But that doesn't mean I don't understand debt. I carry a debt I can never pay back. I owe my education, my career, and some of the best years of my life to the generous community of donors who sponsored me throughout my time at the FSU/Asolo Conservatory. I owe this debt to the donors who supported the graduate acting program at FSU and to the people who supported me financially and emotionally throughout my graduate school experience. I don't expect I'll ever be able to pay back this debt; I can only hope to make them proud by someday paying it forward.

GP: That is amazing! What are your current projects? Career goals?
JM: I am currently writing a full-length play about futures trading on Wall Street and I am in rehearsal for an off- off-Broadway production of Life Is a Dream. I also teach acting to young artists. As for goals, I'm very happy working in regional and off-Broadway theatre, but I would like to break into the film and television scene in New York City.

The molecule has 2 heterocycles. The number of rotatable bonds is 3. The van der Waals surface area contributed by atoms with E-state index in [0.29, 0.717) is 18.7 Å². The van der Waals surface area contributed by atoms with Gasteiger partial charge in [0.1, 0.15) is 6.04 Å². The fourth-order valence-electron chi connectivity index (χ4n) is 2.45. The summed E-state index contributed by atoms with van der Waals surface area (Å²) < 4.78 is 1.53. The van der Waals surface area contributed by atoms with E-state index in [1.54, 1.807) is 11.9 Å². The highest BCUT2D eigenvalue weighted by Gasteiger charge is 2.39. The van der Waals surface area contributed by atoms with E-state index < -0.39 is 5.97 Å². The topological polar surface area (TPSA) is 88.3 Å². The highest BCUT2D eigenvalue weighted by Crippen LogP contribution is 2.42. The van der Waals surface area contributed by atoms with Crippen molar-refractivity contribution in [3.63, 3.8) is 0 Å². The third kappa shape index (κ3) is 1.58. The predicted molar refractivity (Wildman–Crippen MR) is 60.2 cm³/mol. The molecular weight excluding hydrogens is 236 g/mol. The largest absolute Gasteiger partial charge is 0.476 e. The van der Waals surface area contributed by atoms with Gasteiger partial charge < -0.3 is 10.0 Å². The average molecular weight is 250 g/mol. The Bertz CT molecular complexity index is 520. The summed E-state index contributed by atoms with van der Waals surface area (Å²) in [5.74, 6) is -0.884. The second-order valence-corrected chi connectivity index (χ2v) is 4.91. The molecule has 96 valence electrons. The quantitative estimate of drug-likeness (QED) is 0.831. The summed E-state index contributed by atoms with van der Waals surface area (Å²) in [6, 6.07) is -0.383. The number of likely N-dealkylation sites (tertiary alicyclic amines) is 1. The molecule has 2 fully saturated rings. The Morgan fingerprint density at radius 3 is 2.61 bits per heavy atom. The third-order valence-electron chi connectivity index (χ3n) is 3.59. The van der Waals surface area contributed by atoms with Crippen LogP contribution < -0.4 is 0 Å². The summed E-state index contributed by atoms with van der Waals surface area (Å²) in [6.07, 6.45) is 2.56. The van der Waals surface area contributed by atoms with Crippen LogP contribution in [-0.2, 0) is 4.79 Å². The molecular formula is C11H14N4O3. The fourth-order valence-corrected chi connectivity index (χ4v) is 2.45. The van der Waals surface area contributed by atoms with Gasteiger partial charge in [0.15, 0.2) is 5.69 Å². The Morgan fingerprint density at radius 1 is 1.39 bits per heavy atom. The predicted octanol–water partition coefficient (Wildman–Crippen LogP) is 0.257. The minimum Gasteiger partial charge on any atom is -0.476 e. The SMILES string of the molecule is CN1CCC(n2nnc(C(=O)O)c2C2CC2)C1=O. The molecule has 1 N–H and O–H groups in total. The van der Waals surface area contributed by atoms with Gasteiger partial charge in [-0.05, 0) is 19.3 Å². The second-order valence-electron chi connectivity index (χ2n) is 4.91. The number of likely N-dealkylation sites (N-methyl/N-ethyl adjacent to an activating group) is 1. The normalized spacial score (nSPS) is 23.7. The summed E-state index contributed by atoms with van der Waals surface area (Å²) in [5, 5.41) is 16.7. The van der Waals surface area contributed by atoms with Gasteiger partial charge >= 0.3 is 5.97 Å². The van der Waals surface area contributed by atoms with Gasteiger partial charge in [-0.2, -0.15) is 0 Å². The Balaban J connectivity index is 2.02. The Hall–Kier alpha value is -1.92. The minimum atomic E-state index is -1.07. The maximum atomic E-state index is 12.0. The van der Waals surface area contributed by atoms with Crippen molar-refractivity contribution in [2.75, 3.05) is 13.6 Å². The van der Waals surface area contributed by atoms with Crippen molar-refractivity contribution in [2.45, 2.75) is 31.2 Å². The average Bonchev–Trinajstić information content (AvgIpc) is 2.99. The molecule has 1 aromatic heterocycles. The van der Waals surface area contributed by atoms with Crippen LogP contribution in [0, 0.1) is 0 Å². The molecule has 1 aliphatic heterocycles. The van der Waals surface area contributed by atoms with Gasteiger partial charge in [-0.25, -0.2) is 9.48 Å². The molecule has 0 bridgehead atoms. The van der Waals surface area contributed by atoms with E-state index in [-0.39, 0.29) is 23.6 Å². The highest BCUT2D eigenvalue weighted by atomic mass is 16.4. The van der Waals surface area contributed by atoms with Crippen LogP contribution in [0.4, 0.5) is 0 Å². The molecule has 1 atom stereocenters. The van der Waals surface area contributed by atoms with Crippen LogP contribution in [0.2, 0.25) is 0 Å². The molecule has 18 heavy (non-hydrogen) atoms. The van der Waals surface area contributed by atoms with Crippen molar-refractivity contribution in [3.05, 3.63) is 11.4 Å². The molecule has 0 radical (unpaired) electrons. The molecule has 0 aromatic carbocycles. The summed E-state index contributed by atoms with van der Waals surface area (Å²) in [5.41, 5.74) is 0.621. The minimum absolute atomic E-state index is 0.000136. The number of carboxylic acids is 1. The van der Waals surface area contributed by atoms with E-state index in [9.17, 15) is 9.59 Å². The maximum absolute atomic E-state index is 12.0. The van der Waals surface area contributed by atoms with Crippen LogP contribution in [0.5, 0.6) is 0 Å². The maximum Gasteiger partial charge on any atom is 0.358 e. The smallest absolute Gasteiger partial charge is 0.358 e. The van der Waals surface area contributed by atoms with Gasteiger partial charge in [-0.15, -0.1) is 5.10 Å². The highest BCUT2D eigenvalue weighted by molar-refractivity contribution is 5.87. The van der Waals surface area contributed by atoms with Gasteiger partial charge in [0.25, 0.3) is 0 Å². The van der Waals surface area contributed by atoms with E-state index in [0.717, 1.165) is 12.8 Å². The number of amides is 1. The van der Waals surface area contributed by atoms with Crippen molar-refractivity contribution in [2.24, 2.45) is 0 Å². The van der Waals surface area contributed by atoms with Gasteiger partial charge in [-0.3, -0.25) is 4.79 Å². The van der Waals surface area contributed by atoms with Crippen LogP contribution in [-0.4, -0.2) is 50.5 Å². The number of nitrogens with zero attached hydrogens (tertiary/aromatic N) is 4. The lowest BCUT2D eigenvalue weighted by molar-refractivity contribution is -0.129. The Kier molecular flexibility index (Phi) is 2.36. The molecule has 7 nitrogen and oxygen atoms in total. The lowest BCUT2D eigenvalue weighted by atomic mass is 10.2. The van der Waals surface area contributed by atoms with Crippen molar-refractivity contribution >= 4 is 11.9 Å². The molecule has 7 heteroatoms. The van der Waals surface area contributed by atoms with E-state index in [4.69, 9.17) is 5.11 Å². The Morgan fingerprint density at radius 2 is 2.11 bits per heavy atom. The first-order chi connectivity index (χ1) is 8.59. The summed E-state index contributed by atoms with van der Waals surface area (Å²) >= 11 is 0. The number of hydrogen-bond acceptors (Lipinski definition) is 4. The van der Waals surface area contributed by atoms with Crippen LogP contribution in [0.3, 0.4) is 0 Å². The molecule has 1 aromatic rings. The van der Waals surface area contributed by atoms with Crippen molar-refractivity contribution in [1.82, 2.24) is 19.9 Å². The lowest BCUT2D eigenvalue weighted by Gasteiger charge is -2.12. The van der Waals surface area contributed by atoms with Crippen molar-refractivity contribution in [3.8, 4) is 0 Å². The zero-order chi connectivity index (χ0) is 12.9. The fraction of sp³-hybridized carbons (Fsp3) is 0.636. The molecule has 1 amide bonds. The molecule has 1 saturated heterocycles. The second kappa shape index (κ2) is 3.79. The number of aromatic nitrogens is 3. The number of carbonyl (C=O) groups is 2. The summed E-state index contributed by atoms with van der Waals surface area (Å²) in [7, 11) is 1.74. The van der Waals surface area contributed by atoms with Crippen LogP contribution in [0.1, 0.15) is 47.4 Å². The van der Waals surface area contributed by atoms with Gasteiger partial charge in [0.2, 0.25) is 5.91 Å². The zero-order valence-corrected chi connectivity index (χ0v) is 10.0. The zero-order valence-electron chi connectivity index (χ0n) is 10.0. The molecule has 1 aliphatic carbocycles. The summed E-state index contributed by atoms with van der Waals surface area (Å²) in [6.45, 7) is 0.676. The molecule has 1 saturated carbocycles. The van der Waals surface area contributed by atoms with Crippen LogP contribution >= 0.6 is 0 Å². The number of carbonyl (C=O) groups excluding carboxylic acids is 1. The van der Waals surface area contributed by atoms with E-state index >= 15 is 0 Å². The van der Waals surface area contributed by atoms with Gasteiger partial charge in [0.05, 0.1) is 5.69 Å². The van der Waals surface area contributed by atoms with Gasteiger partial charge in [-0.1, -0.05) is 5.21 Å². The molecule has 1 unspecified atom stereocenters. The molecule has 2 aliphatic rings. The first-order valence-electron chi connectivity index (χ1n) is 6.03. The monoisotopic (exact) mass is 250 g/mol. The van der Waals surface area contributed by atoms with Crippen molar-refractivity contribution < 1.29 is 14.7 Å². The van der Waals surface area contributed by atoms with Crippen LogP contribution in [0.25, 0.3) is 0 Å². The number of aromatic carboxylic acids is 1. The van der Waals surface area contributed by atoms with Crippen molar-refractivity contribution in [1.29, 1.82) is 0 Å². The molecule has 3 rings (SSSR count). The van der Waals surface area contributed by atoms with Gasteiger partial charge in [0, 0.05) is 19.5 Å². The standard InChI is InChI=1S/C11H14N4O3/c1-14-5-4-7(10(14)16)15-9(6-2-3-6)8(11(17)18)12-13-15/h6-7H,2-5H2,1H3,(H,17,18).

A charitable bequest is one or two sentences in your will or living trust that leave to Florida State University a specific item, an amount of money, a gift contingent upon certain events or a percentage of your estate.

an individual or organization designated to receive benefits or funds under a will or other contract, such as an insurance policy, trust or retirement plan

"I give to Florida State University, a nonprofit corporation currently located at Tallahassee, Florida, or its successor thereto, ______________* [written amount or percentage of the estate or description of property] for its unrestricted use and purpose."

able to be changed or cancelled